We have met the enemy, and it is them. But, in the words of the immortal Pogo (Walt Kelly) it is also us. If they did before (and a frightening number did!) no physician should now have any business trusting pharmaceutical companies to be completely honest, nor believe that they owe use of new drugs to the “nice men and women” who are the drug reps, nor that drug samples (always, only the newest, most expensive drugs, never the old “standbys” or certainly anything available generically) are “free”, nor most of all believe that they are not affected by advertising and gifts. All physicians and students should read not only this piece but the classic “A Social Science Perspective on Gifts to Physicians from Industry”[2] to understand the sublimal efficacy of these tactics. And patients (the medical word for “people”) need to recognize this too, and demand not “new”, but “best”, defined as well-established, effective, and safe.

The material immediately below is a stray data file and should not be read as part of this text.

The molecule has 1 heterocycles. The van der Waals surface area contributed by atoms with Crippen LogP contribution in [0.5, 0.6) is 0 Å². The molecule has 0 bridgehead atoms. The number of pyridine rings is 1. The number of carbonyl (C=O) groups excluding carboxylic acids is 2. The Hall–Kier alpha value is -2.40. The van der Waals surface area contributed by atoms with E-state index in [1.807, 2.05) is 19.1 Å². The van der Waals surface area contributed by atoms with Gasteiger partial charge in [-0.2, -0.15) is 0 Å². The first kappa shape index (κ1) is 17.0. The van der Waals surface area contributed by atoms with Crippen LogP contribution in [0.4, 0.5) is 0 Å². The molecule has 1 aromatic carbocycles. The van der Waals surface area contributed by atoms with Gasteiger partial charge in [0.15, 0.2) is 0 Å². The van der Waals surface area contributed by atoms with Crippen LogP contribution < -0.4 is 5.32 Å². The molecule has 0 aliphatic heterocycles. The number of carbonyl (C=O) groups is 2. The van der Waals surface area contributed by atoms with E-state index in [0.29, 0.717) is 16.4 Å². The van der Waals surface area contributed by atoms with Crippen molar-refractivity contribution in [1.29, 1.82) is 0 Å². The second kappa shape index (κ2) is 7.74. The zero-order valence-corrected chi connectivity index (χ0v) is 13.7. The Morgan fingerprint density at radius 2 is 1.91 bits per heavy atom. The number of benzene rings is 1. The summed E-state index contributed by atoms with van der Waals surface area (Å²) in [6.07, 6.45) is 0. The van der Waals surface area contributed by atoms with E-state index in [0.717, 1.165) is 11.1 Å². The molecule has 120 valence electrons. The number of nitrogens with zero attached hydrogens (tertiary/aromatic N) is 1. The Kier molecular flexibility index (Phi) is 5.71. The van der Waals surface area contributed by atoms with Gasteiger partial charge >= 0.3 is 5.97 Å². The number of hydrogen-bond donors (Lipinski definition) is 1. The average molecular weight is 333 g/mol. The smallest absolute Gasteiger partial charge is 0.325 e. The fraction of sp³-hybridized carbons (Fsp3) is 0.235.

[1] Landefeld CS and Steinman MA, “The Neurontin legacy – marketing through misinformation and manipulation, NEJM Jan 8, 2009; 360(2):103-05
[2] Dana J, Loewenstein G, “A social science perspective on gifts to physicians from industry”, JAMA July 9, 2003;290(2):252-5.

Monday, January 19, 2009

Martin Luther King, Jr. Day and the Inauguration

In celebration of Martin Luther King, Jr.’s birthday, more than 40 years after his assassination, let us struggle even harder for the values that we share with him. For peace: in Iraq, in Gaza, in Afghanistan, in the Sudan and all the lesser-known conflicts, for an end to hunger, in Zimbabwe and all over the work, an end to oppression, poverty, HIV/AIDs, lack of opportunity, lack of education. Let continue to donate our time and our dollars, but remember his statement that “Philanthropy is commendable, but it must not cause the philanthropist to overlook the circumstances of economic injustice which make philanthropy necessary,” and always continue to fight injustice in all of its forms.

And tomorrow, as Barack Obama, our first African-American President, takes the oath of office, let us hold that as a sign of hope for all of us for the future.

Thursday, January 15, 2009

Ten Biggest Myths Regarding Primary Care in the Future